Dining with Swedish visitors along the River Road in Plantation Country
The Cajun Sampler from B & C Seafood Market and Cajun Restaurant
Photos by Romero & Romero
On my father’s side, his paternal grandparents emigrated from their native Sweden to New Orleans in the early 1900s. In the early ‘80s my father undertook the task of hunting down his many distant relatives back in Sweden, forming meaningful relationships with them, traveling across the pond for annual visits, and opening his New Orleans-area home to any member of the family who wanted to accept his hospitality.
Though my beloved father died in 2006 my siblings and our children strive to keep those relationships thriving. Due to generous laws mandating five weeks of paid vacation for all citizens and the encouragement to travel abroad, one group or another of Swedish family members visits Louisiana at least once a year.
My cousin, Eskil Algeus seems to have made it his life’s work to share the distinctive culture of Louisiana and enthusiastic hospitality of his extended family with his Swedish countrymen. Through Eskil I am able to see Louisiana through fresh eyes and I cherish the opportunity to share our customs with him and whatever friends he brings along. On his most recent visit, he showed up with five friends in tow and we spent a day at Whitney Plantation in Edgard — immersed in the emotional exploration of the realities of slave life on a working plantation.
Upon departing the plantation, everyone was drained so we repaired to B & C Seafood Market & Cajun Restaurant in nearby Vacherie.
Due to its location near several plantations B & C sees its share of tourist traffic but the menu offerings are kept honest and local. The non-descript, low-ceilinged brick building serves as a fresh fish-and-Cajun market on one side and a casual diner with table service other. The dining room is filled mostly with picnic tables covered in checkered oilcloth. Taxidermied critters stare back at you from the walls and there’s a casual, blue-collar vibe. On any given day, there are plate lunch specials as well as a regular menu that seasonally adjusts to offer alligator, crawfish, shrimp, turtle, oysters, frog legs and soft shell crabs, plus several kinds of fish including garfish.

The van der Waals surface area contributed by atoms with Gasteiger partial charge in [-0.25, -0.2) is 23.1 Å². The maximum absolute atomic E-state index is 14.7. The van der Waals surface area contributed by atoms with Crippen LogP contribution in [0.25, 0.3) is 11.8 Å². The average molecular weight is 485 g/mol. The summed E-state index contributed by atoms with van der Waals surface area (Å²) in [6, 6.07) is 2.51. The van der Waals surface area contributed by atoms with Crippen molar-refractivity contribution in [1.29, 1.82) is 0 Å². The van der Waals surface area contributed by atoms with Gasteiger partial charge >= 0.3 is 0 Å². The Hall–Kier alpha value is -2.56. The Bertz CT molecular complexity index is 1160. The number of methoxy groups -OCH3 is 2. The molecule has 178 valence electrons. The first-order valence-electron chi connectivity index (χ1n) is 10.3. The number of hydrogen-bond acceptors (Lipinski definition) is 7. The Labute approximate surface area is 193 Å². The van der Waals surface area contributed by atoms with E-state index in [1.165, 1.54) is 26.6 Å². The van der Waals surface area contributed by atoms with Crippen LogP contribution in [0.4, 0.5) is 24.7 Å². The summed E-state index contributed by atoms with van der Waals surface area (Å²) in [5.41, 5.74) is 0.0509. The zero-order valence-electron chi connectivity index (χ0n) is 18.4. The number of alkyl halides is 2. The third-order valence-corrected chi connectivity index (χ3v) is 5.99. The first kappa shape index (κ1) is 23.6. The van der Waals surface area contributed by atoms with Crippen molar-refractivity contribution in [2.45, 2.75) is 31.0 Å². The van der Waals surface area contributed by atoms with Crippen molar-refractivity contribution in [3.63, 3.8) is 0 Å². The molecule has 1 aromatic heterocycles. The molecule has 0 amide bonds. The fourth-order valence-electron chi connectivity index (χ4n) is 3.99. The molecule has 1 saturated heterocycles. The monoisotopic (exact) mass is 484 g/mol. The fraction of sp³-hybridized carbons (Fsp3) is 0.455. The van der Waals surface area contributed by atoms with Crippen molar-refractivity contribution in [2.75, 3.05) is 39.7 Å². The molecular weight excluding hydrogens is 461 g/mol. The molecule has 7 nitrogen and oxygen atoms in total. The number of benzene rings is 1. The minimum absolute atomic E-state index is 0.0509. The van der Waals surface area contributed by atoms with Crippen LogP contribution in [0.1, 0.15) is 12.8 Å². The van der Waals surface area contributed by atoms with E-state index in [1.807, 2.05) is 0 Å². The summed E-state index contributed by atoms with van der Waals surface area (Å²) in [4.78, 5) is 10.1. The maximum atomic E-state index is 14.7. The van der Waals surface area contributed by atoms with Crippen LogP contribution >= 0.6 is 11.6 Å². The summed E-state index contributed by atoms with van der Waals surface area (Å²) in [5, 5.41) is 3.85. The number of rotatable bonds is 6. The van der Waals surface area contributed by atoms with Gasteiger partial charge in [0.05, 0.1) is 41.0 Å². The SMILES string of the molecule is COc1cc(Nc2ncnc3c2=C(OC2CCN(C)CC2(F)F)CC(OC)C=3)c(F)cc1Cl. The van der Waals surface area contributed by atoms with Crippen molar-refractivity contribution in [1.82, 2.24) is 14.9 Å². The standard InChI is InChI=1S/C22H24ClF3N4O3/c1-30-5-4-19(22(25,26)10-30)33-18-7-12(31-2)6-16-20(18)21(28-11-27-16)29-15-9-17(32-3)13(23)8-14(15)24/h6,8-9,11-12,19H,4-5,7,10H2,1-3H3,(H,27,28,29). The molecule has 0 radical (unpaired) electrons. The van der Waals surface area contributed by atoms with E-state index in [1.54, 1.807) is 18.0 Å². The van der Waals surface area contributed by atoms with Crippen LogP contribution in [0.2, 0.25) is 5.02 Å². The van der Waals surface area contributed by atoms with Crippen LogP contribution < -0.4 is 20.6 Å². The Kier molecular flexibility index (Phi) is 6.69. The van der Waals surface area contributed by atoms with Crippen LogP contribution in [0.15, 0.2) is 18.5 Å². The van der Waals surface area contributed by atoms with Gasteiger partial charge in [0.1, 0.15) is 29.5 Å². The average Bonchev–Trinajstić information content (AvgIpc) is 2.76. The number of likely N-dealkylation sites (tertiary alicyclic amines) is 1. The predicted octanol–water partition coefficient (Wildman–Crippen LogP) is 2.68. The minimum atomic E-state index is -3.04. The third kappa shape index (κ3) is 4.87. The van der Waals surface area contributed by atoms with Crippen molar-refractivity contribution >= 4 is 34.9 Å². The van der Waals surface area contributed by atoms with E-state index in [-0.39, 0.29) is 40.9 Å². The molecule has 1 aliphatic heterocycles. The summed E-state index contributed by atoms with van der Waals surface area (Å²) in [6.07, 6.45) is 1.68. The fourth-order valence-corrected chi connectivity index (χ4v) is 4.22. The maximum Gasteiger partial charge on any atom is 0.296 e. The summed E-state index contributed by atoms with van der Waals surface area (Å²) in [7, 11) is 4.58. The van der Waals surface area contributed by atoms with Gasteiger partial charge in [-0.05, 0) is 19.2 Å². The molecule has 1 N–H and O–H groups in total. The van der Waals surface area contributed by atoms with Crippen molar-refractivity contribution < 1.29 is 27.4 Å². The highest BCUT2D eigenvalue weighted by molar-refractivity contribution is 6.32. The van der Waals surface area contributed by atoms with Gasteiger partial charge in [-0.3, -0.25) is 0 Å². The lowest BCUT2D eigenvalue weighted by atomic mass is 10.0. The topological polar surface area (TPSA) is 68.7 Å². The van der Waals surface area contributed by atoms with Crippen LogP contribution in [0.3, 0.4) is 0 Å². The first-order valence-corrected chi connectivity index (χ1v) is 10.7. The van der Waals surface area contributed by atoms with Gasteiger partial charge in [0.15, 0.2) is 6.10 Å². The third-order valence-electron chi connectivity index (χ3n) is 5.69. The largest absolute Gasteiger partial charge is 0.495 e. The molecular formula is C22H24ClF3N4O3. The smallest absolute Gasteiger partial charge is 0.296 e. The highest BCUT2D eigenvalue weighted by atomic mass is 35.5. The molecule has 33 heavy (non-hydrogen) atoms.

The Swedes are universally eager to try absolutely anything they cannot get back home. In an effort to try everything exotic to them our party of seven ordered numerous dishes: The Cajun Sampler platter with crawfish kickers (a zesty fritter), fried alligator, boudin balls and hushpuppies; crabmeat-stuffed jalapeños; several varieties of gumbo served with potato salad; a dozen fat, boiled crabs; Tommy’s Special — grilled catfish with onions, bell pepper and sweet fire pickles; and a seafood steak sandwich (crab, shrimp, crawfish patty on open face French bread, topped with shrimp sauce). Our krewe would have ordered boiled crawfish, too, but they were out of season.
B & C Seafood Market & Cajun Restaurant
2155 Highway 18, Vacherie
The Fatty Shack
13527 River Rd., Luling
A little further to the south in Luling, The Fatty Shack offers daily plate lunches featuring simple, well executed homestyle dishes — smothered pork chops with dirty rice, butter beans with shrimp and “dirty river” roast beef poor boys. Like many of the humble eateries found on River Road, this one is open only for lunch — except on Fridays when evening specialty dinners allow Chef Christian DiCarlo to show off his classic culinary training. On those evenings one might find brilliant, deeply flavorful beef short ribs, one braised, the other sous vide, lobster risotto with spicy lobster tempura, infused pan -eared snapper and white chocolate panna cotta with fresh cherry sauce and basil.